Leaders need to be strong to attract followers. What preacher wouldn’t like to be Peter on the Day of Pentecost? Peter’s powerful sermon came from the Holy Spirit’s influence. Little more than a month earlier, on his own, Peter denied that he had ever known Christ.
While self-confidence and a polished presentation are desirable leadership qualities, people may be turned off by an image that’s too perfect. A teacher who appears to have it all together might intimidate learners who struggle with human imperfection. Like the apostle Paul, leaders sometimes need to expose their thorn in the flesh. Three times, Paul asked God to take his thorn away, but the Lord said, “My grace is sufficient for you, for my power is made perfect in weakness” (2 Cor. 12:9).
The following examples may suggest ways to show strength through humility.
Admit wrongdoing. “I was a jerk last week,” the preacher said as he confessed his role in a misunderstanding with his family. Later he reported that “after I apologized, the climate in the home greatly improved.” His honesty and humility encouraged congregational members to be more sensitive to other members of their own families.
Sometimes the consensus or an actual vote of the church goes against the convictions of the leader. An attitude of resentment may result. The first step to restoring harmony is to correct the attitude through prayer. After all, there usually are pros and cons to every issue. Sharing the process of overcoming a negative attitude will show strength rather than weakness.
Turn a negative into a positive. Just before he was to open a new facility for people who were mentally and physically challenged, the leader had an accident in which he lost both hands. After he learned to deal with his own limitations, he said, “I can better understand others with limitations, and they understand me because now I’m one of them.”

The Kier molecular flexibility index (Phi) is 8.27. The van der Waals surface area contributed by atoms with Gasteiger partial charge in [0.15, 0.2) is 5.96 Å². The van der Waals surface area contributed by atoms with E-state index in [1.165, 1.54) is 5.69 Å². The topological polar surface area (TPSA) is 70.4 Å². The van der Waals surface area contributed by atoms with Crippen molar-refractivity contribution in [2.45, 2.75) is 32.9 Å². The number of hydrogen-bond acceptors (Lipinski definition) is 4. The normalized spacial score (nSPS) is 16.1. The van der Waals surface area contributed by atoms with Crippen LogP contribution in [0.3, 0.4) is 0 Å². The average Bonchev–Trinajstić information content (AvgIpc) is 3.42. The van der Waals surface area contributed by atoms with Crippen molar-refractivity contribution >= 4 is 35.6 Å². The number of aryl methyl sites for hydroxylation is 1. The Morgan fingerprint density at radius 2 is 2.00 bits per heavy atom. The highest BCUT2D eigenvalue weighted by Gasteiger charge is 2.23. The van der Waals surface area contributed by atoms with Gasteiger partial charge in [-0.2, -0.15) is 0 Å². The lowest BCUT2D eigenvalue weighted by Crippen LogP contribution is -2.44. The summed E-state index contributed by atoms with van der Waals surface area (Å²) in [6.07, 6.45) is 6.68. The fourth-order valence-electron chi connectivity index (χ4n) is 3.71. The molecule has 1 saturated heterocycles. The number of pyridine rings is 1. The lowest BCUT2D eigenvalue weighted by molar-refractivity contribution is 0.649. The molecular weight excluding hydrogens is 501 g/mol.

Reveal your struggle with sin. While explaining that human
tendency is no excuse for sin, the pastor said, “I sometimes
have the urge to wring someone’s neck.” He explained
that a natural reaction did not allow him to act out his feelings.
Instead, he made a covenant to yield his temper to the
power of the Holy Spirit and challenged his listeners to do
likewise. At the same time, this public confession held the
preacher accountable to control his anger in private.
Stories of personal struggles will affect listeners even
more if leaders explain how they got through some of the
problems common in today’s society. Someone struggling
with substance abuse will be encouraged to learn that someone
else’s battle ended in victory. People facing illness are
inspired by a story of how faith helped someone else deal
with a similar illness. In tough economic times, it’s heartening
to hear how God supplied daily needs for someone else.
Allow learners to outdo the leader. A group of
Christians was making a list of the ways in which Christians
can emulate Jesus. After a while, a usually quiet man said,
“Forgiveness.” The leader exclaimed, “Would you believe,